Publication of the strategy document ‘Shaping a Healthier Future'1 marked a major milestone in the development of the health care delivery system in Ireland. The strategy was underpinned by three key principles: equity, quality of service and accountability. It was emphasised that the benefit to be derived from the health services should be measured in terms of health gain and social gain. The central role of valid meaningful information was regarded as crucial to the proper implementation of the strategy. The more recent Health Strategy ‘Quality and Fairness - A Health System for You'2 added people-centredness as one of its key principles. The Dental Health Action Plan (1994)3 again reiterated the need for meaningful information (including epidemiological data to measure oral health status) for prioritisation of preventive and treatment needs. Oral diseases, and in particular dental decay (caries) and gum disease, are among the most common chronic diseases affecting the population in Ireland. Most adults in Ireland have had contact with the dental services; indeed many have had extensive dental treatment both in childhood and in adulthood. Whilst it is possible to monitor activity within the state-funded dental services (by monitoring payment to dentists by the state for various oral treatments), such activity reporting tells only a small part of the story of oral health in Ireland. Periodic surveys of the oral health of the population are needed to track changes in the oral health of the whole population, not just those who use state-funded services. Survey data are essential to the evaluation of current services and to the planning of appropriate future services. The only previous national survey of adult oral health undertaken in Ireland was directed by the Oral Health Services Research Centre (OHSRC), University College Cork, and was carried out in 1989/'904. The national survey of adult oral health described in this report was conducted between 2000 and 2002, also under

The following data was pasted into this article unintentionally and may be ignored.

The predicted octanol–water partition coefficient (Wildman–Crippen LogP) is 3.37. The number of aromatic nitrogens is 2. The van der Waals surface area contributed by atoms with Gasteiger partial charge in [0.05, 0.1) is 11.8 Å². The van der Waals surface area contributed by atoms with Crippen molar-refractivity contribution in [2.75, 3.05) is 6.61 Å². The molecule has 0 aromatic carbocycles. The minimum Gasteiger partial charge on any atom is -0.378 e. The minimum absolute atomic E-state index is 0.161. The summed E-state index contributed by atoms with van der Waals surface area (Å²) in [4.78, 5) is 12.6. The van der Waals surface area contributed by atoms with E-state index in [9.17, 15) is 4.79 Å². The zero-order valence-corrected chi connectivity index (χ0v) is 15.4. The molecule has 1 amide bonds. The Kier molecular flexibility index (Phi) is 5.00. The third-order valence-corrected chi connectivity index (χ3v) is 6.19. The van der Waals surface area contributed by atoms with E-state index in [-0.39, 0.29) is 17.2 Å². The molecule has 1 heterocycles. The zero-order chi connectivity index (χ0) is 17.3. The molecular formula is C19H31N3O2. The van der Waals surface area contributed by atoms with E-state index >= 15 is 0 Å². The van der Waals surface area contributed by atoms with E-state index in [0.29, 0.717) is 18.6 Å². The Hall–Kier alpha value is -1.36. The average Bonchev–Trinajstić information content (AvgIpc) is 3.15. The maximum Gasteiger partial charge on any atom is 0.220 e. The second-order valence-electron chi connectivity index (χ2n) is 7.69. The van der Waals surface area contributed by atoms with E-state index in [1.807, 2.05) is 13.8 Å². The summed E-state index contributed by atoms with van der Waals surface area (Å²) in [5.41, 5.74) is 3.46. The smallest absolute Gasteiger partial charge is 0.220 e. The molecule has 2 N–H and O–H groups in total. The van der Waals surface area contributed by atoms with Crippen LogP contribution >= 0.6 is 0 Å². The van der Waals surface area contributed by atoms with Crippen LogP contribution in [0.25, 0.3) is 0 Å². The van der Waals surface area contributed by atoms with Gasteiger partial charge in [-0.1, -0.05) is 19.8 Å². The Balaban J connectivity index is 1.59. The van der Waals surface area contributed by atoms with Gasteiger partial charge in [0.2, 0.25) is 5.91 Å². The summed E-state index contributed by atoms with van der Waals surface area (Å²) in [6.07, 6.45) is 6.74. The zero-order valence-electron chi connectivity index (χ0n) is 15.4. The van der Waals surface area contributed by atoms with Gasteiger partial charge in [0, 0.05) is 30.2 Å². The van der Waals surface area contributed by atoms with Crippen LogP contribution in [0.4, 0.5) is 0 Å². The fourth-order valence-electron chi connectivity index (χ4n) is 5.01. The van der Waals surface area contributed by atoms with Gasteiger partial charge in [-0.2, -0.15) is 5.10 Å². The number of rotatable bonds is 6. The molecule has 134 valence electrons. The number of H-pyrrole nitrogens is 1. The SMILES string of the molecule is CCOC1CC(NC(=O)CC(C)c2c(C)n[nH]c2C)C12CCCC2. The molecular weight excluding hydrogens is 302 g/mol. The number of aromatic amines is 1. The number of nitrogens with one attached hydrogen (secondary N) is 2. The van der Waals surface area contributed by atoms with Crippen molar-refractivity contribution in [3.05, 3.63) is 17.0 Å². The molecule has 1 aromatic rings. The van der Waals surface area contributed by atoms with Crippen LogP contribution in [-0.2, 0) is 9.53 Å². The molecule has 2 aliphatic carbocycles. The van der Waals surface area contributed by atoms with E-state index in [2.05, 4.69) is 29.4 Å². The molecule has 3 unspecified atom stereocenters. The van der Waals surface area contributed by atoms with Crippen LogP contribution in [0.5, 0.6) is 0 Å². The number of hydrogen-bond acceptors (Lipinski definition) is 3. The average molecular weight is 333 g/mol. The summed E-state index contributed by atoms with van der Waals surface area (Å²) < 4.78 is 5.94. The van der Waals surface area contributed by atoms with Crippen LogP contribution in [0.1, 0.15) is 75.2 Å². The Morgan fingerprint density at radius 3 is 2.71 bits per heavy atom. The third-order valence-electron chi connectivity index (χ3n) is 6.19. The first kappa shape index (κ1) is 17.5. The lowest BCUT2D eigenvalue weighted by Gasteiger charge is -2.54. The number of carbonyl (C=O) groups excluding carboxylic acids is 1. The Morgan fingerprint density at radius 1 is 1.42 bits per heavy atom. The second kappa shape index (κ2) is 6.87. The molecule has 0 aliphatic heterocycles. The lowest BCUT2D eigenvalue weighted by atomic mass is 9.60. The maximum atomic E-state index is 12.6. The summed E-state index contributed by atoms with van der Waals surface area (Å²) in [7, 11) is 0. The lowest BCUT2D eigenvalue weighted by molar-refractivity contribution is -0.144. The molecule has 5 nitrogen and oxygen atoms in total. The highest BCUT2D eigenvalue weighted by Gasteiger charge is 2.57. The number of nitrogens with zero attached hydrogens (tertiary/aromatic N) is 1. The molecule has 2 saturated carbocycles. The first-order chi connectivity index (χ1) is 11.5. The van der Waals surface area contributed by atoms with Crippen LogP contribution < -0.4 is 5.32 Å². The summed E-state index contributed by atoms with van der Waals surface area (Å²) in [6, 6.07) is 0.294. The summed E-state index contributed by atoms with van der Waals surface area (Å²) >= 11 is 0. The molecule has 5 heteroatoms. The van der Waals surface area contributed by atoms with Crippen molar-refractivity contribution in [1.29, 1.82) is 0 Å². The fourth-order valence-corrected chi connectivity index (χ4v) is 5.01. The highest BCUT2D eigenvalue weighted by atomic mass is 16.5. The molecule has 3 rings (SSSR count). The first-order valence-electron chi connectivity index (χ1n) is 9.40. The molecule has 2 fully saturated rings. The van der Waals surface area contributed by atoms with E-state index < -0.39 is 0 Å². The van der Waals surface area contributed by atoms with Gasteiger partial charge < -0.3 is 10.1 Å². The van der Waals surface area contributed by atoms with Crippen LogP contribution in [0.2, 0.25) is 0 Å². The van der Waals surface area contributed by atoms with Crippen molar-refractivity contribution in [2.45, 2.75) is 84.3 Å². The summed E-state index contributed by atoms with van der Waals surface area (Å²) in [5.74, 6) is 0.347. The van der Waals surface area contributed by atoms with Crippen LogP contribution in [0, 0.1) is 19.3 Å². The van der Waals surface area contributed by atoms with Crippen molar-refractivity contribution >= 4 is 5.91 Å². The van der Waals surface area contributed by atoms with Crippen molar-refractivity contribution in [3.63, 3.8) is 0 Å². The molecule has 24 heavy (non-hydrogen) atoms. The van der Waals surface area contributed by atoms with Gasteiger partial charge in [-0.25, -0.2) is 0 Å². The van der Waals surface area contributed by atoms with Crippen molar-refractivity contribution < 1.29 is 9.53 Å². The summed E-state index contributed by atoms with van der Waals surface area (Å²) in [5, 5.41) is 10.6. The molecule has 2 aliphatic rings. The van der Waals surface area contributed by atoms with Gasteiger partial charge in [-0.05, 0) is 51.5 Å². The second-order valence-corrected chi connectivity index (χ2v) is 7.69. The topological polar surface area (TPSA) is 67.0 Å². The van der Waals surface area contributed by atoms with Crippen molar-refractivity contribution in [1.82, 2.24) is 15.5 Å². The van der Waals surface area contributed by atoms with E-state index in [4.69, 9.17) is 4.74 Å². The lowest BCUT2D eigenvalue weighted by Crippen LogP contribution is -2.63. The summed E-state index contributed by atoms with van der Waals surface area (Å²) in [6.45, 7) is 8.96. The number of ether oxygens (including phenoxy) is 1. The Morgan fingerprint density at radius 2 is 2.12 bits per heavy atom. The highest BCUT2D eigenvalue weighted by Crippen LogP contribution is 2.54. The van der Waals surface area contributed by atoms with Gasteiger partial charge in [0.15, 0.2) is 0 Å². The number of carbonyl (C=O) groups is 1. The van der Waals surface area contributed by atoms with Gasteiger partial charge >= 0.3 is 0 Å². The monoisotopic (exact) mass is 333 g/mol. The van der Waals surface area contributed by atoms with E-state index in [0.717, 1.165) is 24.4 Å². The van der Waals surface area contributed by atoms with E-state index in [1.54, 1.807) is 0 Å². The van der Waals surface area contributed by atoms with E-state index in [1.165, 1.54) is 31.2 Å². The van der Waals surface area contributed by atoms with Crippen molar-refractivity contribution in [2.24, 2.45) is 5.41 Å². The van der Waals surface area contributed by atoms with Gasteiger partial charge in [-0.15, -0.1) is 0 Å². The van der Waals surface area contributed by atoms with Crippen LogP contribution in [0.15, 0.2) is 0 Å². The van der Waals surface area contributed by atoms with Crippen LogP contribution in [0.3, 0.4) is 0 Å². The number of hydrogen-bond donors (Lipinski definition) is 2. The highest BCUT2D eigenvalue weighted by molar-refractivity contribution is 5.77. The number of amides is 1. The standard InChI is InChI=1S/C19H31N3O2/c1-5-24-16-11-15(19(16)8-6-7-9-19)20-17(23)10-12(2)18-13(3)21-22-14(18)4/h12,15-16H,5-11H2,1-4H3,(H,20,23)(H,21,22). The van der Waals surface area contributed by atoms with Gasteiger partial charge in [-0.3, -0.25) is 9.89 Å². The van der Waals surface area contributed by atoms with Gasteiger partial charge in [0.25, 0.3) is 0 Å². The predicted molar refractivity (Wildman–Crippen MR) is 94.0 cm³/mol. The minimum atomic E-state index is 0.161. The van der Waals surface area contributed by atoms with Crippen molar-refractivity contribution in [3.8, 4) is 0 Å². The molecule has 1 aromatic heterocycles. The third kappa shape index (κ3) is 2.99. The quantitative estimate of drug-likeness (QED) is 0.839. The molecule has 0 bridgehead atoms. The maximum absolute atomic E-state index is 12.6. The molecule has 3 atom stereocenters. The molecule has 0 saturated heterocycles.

the direction of the OHSRC. A team of 30 trained and calibrated health board dentists and 30 dental nurses conducted the fieldwork. The Eastern Regional Health Authority (ERHA), on behalf of the Department of Health and Children, commissioned the survey. The contract was awarded following a call for tenders advertised in the Journal of the European Commission. The health boards supported the survey in a number of ways, including the purchase of equipment and the deployment of staff to conduct the fieldwork. An extensive consultation process was adopted for the development of the study protocol. Amongst those consulted were: the Chief Executive Officers of the health boards, the health board program managers group, nominated representatives of the health board dental service, officers of the Department of Health and Children, and the directors of the 1998 UK National Survey of Adult Oral Health5. Details of the project group, survey teams, and the nominated health board representatives are outlined in Appendices 1, 2 and 3 respectively.